On this page:
There are laws and rules we must follow when we decide whether to appoint a nominee for you. It’s important that you know what we think about, and how we decide if we should appoint a nominee for you. Some of the things we ask you to think about in the section Who can be your nominee are about these rules and laws.
We first assume you can make your own decisions that affect your life. You may need support to build your decision-making skills, and your skills could improve over time.
We also realise that sometimes it may be necessary to appoint a nominee to make decisions and act on your behalf.
We’d only appoint a nominee for you if it’s not possible for you to be supported to make decisions for yourself.
There are 2 ways a nominee can be appointed to act on your behalf:
- you can ask us to appoint a nominee for you
- we can decide to appoint a nominee for you.
If you ask us to appoint a nominee, we'll usually appoint one.
It’s only in very rare circumstances that we’d appoint a nominee for you when you haven’t asked for one. For example, if we think you need a nominee but you’re unable to ask for one, even with support. In this situation a family member, friend, or another supporter might ask for a nominee for you or they might offer to be your nominee.
The decision to appoint someone as a nominee would still need to be made by us once we have assessed all the information. We need to make sure your proposed nominee is the right person to be your nominee.
If you ask us to appoint a nominee, we need to check:
- that no one has put pressure on you to appoint them – we’ll check with you to make sure it’s your decision, and not because you have been pressured or wrongly influenced by them
- if there’s a conflict of interest, for example, if they’re also one of your providers.
If we think you might need a nominee, but you haven’t asked for one, we’ll look at:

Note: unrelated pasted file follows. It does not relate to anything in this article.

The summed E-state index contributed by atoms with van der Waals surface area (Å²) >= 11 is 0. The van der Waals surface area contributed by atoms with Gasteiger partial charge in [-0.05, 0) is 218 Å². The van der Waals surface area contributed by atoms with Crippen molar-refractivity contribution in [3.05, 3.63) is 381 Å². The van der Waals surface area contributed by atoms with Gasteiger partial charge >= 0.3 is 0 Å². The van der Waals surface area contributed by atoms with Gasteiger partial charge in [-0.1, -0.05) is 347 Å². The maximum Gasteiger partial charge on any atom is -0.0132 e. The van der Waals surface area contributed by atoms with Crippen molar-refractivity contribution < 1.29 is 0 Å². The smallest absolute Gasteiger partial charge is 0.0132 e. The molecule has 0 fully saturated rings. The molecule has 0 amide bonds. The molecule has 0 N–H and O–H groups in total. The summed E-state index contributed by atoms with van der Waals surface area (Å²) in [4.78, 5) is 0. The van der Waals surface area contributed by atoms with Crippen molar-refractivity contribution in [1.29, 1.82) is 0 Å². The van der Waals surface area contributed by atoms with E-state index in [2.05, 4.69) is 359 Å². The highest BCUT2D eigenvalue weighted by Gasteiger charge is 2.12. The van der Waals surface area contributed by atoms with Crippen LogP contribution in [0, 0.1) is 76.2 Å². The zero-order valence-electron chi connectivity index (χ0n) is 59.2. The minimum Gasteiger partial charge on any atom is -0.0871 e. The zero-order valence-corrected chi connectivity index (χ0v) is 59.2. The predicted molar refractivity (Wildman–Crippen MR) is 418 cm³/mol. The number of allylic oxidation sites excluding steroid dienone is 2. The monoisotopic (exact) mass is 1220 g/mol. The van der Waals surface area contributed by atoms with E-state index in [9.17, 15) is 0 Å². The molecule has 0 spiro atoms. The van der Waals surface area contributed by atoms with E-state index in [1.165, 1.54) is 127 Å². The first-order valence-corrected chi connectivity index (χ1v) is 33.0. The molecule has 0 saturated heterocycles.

- whether we’ve discussed having a nominee with you
- whether you’re able to communicate with us and take part in the NDIS without having a nominee appointed
- our expectation that a nominee should only be appointed as a last resort, and with safeguards in place to protect you
- whether you have a court-appointed decision-maker or a decision-maker you’ve appointed yourself
- whether you have any other relationships that:
- you could rely on to help you make your own decisions
- could be strengthened to help you make your own decisions
- could be improved by the appointment of a nominee.
- your opinion, and the opinion of:
- any person who helps you manage your day-to-day activities and make decisions
- any court-appointed decision-maker or decision-maker you have appointed.
Learn more about what you need to do to get a nominee.
How we work with legally appointed decision makers
You might already have someone legally appointed by a government, tribunal, court or panel who helps with decisions or makes decisions for you in other parts of your life. For example, a Public Trustee, guardian, or a family member. Or you may have appointed someone yourself to make decisions for you.
If you have this type of decision-maker, we’ll discuss with them the types of decisions they already help you with. If the decisions are similar to what you would need to decide in the NDIS, we usually appoint them as your nominee. If their role is different to what you would need in the NDIS, we’ll discuss with them, in writing, if you need a nominee and who we might appoint.
We’re responsible for making the final decision on who is appointed as a nominee under the NDIS. However, we can’t appoint your legally appointed decision maker as your nominee unless they have agreed to the nominee appointment in writing. We can’t appoint anyone as your nominee unless they agree in writing to do it.